Every so often when diving Koh Tao we have an opportunity to see things we don’t see often and it gets everyone talking on our boat. Recently, during both our morning and afternoon dive trips, our divers were lucky enough to see a huge pod of Pilot Whales – appearing on opposite sides of the Island!
Pilot Whales are members of the Dolphin family and you can definitely see why, as they effortlessly glide through the ocean breaking the surface with their dorsal fin. The Pilot Whale has a very distinct rounded head and slight beak shaped mouth and are generally all black/coal grey in colour.
They get their name from the belief that the groups when migrating will follow one sole whale that navigates the entire matriarch. The males are the bigger of the sexes and can reach up to 6 meters in length weighing in at around 3 tons.
As for the females, they aren’t much smaller and can reach up to 5 meters weighing around 1.5 tons.
Hunting In Pods
A Pilot Whales main diet consists of squid; however it’s not uncommon for them to eat other cephalopods like octopus and cuttlefish or other smaller fish if squid isn’t available. Their mouths consist of between 40 to 48 teeth and are only used for catching and grasping their food not chewing, meaning they eat their food whole.
Known to eat around 30 pounds of food per day they work in teams called ‘Pods’. Using high-pitched whistles and different formations they force their prey into one concentrated area and take turns in moving in on the catch.
Males will reach sexual maturity at around 12 years of age and females earlier at around 6 to 7 years of age. The gestation period last a whole 12 to 15 months and calving will only happen once every 3 to 5 years. With a slow reproduction rate it is very important that a sustainable eco-system is kept for these beautiful creatures to flourish.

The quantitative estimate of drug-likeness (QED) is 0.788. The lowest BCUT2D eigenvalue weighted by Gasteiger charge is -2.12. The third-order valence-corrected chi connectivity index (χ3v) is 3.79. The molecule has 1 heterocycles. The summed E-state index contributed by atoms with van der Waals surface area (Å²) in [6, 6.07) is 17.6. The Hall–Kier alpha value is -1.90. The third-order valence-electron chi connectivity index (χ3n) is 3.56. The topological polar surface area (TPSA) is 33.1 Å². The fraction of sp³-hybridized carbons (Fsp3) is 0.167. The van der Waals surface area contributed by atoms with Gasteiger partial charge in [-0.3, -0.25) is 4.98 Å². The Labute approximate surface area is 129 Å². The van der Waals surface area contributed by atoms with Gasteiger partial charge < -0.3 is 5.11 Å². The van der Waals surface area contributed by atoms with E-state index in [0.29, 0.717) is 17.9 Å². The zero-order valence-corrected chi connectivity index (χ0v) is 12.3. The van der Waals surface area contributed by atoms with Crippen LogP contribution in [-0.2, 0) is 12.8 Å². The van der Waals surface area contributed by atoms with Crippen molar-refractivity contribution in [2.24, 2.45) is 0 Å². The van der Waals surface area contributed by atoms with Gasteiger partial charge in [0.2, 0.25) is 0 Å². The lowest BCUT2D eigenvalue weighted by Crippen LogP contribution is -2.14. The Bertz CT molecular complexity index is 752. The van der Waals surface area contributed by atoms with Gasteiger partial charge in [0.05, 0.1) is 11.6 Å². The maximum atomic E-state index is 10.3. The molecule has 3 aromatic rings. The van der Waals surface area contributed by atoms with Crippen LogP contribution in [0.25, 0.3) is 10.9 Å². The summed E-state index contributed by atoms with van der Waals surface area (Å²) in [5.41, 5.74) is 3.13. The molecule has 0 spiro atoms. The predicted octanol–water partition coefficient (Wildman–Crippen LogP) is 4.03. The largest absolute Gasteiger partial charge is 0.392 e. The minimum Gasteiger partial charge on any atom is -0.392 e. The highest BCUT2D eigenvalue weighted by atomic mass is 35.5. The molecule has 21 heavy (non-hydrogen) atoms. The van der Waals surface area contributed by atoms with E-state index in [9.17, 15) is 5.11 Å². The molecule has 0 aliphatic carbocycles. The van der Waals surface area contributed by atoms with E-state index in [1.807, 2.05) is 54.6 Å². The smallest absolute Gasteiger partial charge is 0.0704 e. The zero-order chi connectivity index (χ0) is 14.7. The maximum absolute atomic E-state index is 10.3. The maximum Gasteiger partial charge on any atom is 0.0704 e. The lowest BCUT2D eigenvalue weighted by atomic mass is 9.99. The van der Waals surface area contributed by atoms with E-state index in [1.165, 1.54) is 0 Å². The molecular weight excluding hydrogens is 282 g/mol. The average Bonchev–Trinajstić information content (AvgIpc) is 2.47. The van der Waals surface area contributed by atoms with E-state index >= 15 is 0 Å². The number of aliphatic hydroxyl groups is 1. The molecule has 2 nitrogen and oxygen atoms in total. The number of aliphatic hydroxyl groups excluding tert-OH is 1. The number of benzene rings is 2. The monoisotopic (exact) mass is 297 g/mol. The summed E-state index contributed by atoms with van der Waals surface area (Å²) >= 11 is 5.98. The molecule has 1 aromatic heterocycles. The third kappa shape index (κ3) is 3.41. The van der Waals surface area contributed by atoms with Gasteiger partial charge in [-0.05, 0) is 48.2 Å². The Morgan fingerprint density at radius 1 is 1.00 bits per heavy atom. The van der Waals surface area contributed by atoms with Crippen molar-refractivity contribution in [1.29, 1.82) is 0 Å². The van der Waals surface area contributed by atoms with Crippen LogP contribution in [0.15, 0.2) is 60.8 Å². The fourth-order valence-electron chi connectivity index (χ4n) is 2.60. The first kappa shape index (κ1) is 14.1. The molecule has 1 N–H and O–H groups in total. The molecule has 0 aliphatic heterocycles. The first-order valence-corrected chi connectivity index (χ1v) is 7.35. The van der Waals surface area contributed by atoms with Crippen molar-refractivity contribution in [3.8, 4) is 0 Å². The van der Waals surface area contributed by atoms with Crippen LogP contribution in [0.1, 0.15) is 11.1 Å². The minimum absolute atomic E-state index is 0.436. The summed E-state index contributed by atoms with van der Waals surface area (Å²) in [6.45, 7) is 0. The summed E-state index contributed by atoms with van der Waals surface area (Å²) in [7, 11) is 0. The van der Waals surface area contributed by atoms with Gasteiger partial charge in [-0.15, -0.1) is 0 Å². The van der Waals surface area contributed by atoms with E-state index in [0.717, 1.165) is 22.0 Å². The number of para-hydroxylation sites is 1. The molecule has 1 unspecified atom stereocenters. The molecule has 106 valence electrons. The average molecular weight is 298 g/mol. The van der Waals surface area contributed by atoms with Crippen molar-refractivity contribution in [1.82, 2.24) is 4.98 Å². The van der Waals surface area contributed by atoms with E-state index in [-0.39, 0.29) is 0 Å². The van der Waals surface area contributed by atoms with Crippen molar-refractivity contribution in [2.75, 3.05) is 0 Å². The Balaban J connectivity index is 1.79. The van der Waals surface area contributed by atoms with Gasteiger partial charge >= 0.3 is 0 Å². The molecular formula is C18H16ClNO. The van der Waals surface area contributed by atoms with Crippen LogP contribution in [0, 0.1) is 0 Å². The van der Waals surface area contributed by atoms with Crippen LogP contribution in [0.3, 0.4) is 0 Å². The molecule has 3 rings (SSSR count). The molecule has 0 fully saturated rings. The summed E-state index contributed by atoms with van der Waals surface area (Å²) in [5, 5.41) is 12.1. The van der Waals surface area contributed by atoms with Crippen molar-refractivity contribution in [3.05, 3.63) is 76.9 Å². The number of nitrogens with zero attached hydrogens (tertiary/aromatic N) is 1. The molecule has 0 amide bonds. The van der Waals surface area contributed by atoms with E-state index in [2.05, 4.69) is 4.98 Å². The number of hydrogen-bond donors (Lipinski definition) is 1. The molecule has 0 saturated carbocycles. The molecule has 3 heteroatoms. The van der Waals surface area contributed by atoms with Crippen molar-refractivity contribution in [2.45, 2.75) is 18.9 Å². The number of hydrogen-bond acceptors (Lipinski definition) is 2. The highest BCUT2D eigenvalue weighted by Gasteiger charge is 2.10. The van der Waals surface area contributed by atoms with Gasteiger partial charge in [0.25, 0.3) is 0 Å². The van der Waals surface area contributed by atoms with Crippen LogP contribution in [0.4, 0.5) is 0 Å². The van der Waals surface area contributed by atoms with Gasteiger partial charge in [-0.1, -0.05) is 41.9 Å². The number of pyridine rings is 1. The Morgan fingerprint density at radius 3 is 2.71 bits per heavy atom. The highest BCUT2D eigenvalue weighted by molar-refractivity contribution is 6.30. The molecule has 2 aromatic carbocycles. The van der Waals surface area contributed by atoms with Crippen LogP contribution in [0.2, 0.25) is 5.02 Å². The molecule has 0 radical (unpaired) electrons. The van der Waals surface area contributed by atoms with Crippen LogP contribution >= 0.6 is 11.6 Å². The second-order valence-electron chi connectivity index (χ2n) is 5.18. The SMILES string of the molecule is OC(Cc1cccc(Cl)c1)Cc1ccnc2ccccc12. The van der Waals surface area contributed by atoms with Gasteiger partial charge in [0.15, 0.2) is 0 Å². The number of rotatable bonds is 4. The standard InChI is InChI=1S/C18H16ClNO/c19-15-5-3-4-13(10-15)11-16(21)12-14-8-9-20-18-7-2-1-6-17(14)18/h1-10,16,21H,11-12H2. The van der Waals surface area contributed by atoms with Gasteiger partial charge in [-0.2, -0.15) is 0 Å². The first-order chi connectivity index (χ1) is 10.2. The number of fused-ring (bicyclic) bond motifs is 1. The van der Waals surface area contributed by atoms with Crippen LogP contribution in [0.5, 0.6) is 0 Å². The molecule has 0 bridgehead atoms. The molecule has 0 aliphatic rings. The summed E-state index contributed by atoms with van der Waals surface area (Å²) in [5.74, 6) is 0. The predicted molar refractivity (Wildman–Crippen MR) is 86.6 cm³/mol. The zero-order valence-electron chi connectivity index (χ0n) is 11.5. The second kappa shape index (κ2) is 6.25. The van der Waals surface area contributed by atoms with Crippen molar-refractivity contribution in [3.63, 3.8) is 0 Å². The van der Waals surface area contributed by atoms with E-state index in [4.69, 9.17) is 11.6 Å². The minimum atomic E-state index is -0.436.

Calves are born just under 2 meters in length and weigh around 225 pounds. These calves will nurse from the mother for up to 22 months. Baby Pilot Whales are usually born in the summer in the warmer waters, to take advantage of the higher numbers of food available although it has been known for these Whales to give birth all year round.
The fight for a female in breeding season is quite an aggressive time of the year as males are known to fight with each other in competition for females. Butting, ramming and biting are the most common methods used between males. These activities are also involved in the mating process and females have been known to carry scars as a result of this.
Researchers have found that the females can give birth up to 35 years of age and have also been found to nurse their final calf until it reaches around 10 years old.
All Around The World
Generally speaking Pilot Whales can be found in both northern and southern hemispheres, where they find tropical and temperate waters. However the two different types tend to differ in preference as to where they live. Short finned pilot whales frequenting in warmer waters around the world and the long-finned pilot whales preferring the cooler temperate waters. There are some minor parts of the oceans where the two species overlap and share waters however in most cases they stay segregated.
These whales are huge social creatures and can be found in pods up to around 100 at a time. Within these groups you kind find several families. The females generally stay within the pods long term with their calves and research has found that males in the pods may only stay short term to breed with the females usually mating with several of the females within the group resulting in a number of calves. The females are very loyal to their pod, so loyal in fact that mass strandings have been found with upto 100 whales at a time.
Some Cool Pilot Whale Facts
- Pilot Whales eat Giant Squid! They dive down into the depths and fight with the squid, pulling them to the surface where the squid explode from the change in pressure.
- Pilot Whales are not actually whales – they’re from the dolphin family.
- They use echolocation – a series of clicks which bounce off of nearby objects and are picked up by their ears, allowing the whales to locate predators, prey and their environment.
- The only country that has specific laws on viewing pilot whales is New Zealand.
- They can dive up to 600 metres deep when hunting for pray.
- They are called the “Cheetahs of the Deep” because of their fast diving style.
- Their dorsal fins are like human finger prints – no two are exactly the same.
- When they sleep on the surface it is called “logging” and when they’re swimming around in no particular direction it is called “milling”.
Author: Kieran Hooley (PADI DM #364105)